playing songs using the numbering system

Discussion in 'Suggestion Box' started by snarf, Jun 29, 2019.

  1. snarf

    snarf audiences like their blues singers to be miserable

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    I was really interested to hear in the chord stockpile session that @Griff thinks in numbers and not chord names when he's playing. He's not the first pro that I've heard say this. I've tried several times in the past to read and write charts using the numbering system, but always end up back with chord letters because I realize I'm not thinking in numbers. I end up seeing the number, equating the root, and then pulling the chord name from that. "I need a IV chord, and I'm in D, so that would be a G" rather than just thinking IV and playing a G. That requires mental gymnastics and just isn't efficient. I think my biggest problem is that I get frustrated and fall back on chord letters too quickly.

    How about a mini-course that focuses on reading and writing charts using the number system? Kind of like a language course in school. In the first chapter use some chord names along with the numbers just to get used to seeing them, and then the rest of the course use only numbers. A chapter for reading numbers with 2 or 3 songs of reading numbers, and then a chapter on writing charts with 2 or 3 songs where we need to write the numbers.

    I know that this is something I could probably do easily enough on my own, but I have trouble staying focused on it. I'm imagining if it was something in course form, it'd be a little more easy to stick with it.
     
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  2. Griff

    Griff Chief Cook And Bottle Washer
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    I don't think that what you're doing is all that different from what I do... I still have to turn the number into a chord name as a last step before playing it...

    Do you suppose that the hiccup is in your ability to calculate what the chord is, given the number?

    I'm just trying to pin down how to help you in the best way, so I ask these weird questions.
     
  3. snarf

    snarf audiences like their blues singers to be miserable

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    Honestly, I think it's just doing it enough to get used to thinking that way. That's kind of why I mention something that can help me keep my focus on it. In my head, I believe that I know the how's. I just haven't practiced the mechanics enough for them to be comfortable. Like a free throw, I just need to practice them over and over and over until I can do them blindfolded if someone puts my toe on the line.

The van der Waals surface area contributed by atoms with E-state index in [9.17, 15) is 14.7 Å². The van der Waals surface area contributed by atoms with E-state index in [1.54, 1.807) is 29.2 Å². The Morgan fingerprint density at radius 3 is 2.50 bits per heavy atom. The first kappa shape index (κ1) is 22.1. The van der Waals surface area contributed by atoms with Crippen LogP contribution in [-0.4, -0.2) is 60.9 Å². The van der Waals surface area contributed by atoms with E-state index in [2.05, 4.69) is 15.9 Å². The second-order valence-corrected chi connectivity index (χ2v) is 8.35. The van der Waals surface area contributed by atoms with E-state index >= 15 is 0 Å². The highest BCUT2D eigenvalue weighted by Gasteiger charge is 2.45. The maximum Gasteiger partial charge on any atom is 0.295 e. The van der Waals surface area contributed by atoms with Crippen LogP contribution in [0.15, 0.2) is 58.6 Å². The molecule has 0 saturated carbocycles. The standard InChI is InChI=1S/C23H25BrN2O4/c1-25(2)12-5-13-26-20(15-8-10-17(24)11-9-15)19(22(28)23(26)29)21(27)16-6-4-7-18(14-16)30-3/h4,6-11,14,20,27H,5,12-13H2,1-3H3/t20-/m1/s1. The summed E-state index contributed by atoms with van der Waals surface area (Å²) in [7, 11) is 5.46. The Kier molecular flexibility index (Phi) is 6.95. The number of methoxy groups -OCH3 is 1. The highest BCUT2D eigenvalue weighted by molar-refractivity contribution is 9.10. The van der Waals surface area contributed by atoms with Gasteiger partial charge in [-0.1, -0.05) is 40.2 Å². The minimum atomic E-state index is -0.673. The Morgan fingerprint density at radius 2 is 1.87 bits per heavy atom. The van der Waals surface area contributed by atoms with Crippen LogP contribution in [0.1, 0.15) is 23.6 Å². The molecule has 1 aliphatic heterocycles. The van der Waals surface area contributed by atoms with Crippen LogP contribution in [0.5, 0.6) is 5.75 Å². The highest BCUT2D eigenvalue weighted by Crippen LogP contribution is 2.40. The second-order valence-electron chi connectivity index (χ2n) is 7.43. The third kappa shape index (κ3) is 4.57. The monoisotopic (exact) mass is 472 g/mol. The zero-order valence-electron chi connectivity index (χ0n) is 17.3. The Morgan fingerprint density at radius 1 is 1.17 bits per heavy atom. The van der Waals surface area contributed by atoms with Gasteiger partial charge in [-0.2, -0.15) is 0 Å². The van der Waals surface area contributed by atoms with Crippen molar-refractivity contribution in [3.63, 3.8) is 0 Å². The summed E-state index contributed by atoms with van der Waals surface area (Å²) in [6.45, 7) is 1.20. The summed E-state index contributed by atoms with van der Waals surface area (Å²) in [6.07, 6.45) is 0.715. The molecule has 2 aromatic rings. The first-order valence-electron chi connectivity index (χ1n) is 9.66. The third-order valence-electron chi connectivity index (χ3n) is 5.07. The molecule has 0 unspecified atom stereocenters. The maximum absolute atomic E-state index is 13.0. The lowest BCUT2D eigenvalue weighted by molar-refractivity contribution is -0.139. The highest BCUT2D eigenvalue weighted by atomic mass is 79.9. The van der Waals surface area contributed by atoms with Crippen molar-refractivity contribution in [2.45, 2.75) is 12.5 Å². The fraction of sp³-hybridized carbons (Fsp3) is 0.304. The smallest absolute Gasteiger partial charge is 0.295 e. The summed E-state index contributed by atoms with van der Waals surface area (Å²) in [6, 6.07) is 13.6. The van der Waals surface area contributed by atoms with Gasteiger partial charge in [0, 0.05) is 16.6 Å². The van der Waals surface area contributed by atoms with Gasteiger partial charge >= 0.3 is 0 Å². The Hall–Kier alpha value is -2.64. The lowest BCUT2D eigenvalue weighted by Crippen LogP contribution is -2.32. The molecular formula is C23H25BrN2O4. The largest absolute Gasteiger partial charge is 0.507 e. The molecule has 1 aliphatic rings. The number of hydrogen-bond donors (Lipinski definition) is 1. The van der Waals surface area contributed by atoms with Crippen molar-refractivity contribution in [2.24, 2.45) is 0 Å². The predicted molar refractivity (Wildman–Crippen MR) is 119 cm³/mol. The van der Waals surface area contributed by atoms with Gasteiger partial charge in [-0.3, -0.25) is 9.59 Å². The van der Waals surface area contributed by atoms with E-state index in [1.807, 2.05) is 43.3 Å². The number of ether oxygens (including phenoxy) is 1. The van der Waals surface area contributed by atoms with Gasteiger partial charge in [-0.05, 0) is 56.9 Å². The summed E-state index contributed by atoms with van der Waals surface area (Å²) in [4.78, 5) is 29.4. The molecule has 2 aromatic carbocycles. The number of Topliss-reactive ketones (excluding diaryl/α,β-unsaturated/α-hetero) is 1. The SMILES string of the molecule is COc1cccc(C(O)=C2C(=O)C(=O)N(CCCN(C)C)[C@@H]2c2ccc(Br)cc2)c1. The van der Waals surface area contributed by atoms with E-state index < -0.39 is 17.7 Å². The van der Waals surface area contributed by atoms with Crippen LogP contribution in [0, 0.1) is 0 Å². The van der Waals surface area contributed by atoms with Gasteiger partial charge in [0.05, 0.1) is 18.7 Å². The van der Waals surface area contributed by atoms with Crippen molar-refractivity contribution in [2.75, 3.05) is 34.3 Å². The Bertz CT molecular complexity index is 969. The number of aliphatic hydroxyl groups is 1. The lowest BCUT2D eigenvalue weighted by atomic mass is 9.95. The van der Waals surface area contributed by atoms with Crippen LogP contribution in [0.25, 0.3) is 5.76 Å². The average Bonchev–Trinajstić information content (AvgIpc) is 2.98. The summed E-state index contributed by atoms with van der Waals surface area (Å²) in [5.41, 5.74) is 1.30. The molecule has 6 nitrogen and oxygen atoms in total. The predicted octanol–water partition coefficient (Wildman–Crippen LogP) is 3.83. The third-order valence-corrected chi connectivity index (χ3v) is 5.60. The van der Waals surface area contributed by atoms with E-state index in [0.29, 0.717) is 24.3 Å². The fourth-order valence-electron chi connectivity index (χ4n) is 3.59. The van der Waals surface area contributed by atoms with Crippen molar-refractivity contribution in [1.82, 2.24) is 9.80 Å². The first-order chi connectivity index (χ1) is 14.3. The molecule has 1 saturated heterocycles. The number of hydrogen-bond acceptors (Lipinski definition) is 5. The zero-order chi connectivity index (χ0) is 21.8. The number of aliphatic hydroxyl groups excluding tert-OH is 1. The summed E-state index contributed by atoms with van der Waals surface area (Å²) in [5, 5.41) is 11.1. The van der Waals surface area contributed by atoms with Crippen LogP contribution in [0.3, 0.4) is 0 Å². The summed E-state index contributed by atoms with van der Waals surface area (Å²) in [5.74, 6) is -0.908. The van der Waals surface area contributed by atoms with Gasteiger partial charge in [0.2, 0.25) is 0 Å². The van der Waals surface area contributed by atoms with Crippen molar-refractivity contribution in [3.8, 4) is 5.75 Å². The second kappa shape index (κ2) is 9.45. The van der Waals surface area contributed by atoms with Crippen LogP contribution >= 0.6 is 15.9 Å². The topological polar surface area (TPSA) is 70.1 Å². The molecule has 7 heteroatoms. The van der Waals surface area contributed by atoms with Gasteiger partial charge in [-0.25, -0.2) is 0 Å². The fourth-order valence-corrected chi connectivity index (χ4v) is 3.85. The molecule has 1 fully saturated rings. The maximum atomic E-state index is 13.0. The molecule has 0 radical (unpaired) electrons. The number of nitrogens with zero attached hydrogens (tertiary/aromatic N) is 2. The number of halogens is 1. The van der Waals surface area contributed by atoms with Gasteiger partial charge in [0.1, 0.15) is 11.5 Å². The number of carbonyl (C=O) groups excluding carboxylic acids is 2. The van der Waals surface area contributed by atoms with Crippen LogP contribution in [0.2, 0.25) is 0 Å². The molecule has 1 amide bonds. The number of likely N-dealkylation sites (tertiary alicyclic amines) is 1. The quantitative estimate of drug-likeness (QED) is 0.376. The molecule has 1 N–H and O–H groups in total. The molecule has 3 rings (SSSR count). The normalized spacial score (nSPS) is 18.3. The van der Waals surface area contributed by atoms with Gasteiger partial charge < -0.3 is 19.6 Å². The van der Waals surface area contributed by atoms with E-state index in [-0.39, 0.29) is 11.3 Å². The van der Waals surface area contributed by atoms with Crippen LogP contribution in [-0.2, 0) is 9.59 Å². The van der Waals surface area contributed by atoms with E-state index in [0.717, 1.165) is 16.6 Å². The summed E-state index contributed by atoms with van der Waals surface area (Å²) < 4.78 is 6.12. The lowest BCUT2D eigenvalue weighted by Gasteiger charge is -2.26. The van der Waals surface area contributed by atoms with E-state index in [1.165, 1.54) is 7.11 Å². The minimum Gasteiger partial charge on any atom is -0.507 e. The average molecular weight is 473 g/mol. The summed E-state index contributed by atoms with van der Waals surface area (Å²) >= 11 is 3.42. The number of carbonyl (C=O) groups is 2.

My thought process when trying to play this way goes like this. I'm happily playing the I which just happens to be a G. Then I'll see a ii on the page and hear that the progression flows into the ii, but think "ii is minor" so quickly switch to Em. As soon as I hit it, I realize that I shouldn't be playing the relative minor (that would be the vi), so then switch to Am which is actually what I should be playing. Then I'll be playing along and see something like I V7 vi I6, and start focusing on the 7s and 6 and start missing chords because I'm thinking "the 7 should be diminished, and that's not where this is going, why the heck are we playing the 7?!? Oh wait...that's not the 7, that's a 7th." And, by the time I figure out where I am, I've missed playing at least a couple bars. Then I get frustrated after doing this a couple of times in a row, and chunk the whole idea and go back to letters (or just playing by ear). If it gets too far outside what would be considered common guitar keys (E, A, D, G, C) I start to fall apart real fast. Make B the I, tell me to play the V, and I'm going to have to stop and think about it, but, if I'm just playing and don't have anything written down to say play the V, I know pretty easily that I need to go to F#.

    Oddly enough, if I'm playing and someone is calling out chords this way, I don't usually have that much of a problem with it. We're playing in G and holler iii and I go to Bm. My confusion comes when I'm trying to read it off a page. Or, has been more of my experience, trying to translate a lead sheet in a hurry that's written in F with a key change at some point. I can re-write it with chord names and have it done in a couple of minutes. I try to do it with numbers so I don't have to do it twice (that chord change thing), and it'll take me way too long. And then I'll fall apart when trying to play from the sheet if I try to follow it. I feel like I can transpose on the fly from F in my head quicker than I can play from a sheet that says I, IV, and V.

    So maybe it is still an inability to calculate the chord number. If it's something where I am just playing and not thinking about it, I usually do ok. It's when that thinking thing gets started. When I'm reading, I feel like, I should know that the vi to the key of C is Am, but I have to stop and think "vi is the relative minor, and that's Am, so that's what I should play."

    Does that make sense? Also, sorry for the tome.
     
  4. PapaBear

    PapaBear Guit Fiddlier

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    For me the number system always worked best with barre chords, open position can make you think especially odd keys, Barre chords once you got the I, the IV and V relation down it's just knowing where the minors are in relation to them
     
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